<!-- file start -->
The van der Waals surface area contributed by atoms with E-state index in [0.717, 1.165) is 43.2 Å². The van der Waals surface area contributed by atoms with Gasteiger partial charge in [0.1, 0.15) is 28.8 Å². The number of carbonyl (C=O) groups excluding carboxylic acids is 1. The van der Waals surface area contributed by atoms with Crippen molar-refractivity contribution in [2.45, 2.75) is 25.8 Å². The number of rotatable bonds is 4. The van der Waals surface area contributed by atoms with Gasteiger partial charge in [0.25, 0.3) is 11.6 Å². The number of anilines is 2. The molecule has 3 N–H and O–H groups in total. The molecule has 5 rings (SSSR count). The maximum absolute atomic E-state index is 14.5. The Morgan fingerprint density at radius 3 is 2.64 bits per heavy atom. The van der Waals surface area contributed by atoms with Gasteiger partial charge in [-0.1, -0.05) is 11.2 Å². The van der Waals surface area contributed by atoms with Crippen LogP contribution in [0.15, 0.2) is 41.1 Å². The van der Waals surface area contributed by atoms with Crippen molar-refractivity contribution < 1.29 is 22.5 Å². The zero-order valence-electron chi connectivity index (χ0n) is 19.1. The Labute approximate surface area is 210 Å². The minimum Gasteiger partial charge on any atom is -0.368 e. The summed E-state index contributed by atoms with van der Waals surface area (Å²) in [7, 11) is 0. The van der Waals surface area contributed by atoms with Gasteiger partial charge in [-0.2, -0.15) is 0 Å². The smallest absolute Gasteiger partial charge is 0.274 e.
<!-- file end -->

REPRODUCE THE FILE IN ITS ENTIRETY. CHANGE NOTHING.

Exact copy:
The van der Waals surface area contributed by atoms with E-state index in [0.717, 1.165) is 43.2 Å². The van der Waals surface area contributed by atoms with Gasteiger partial charge in [0.1, 0.15) is 28.8 Å². The number of carbonyl (C=O) groups excluding carboxylic acids is 1. The van der Waals surface area contributed by atoms with Crippen molar-refractivity contribution in [2.45, 2.75) is 25.8 Å². The number of rotatable bonds is 4. The van der Waals surface area contributed by atoms with Gasteiger partial charge in [0.25, 0.3) is 11.6 Å². The number of anilines is 2. The molecule has 3 N–H and O–H groups in total. The molecule has 5 rings (SSSR count). The maximum absolute atomic E-state index is 14.5. The Morgan fingerprint density at radius 3 is 2.64 bits per heavy atom. The van der Waals surface area contributed by atoms with Gasteiger partial charge in [-0.1, -0.05) is 11.2 Å². The van der Waals surface area contributed by atoms with Crippen LogP contribution in [0.15, 0.2) is 41.1 Å². The van der Waals surface area contributed by atoms with Crippen molar-refractivity contribution < 1.29 is 22.5 Å². The zero-order valence-electron chi connectivity index (χ0n) is 19.1. The Labute approximate surface area is 210 Å². The minimum Gasteiger partial charge on any atom is -0.368 e. The summed E-state index contributed by atoms with van der Waals surface area (Å²) in [7, 11) is 0. The van der Waals surface area contributed by atoms with Gasteiger partial charge in [-0.2, -0.15) is 0 Å². The smallest absolute Gasteiger partial charge is 0.274 e.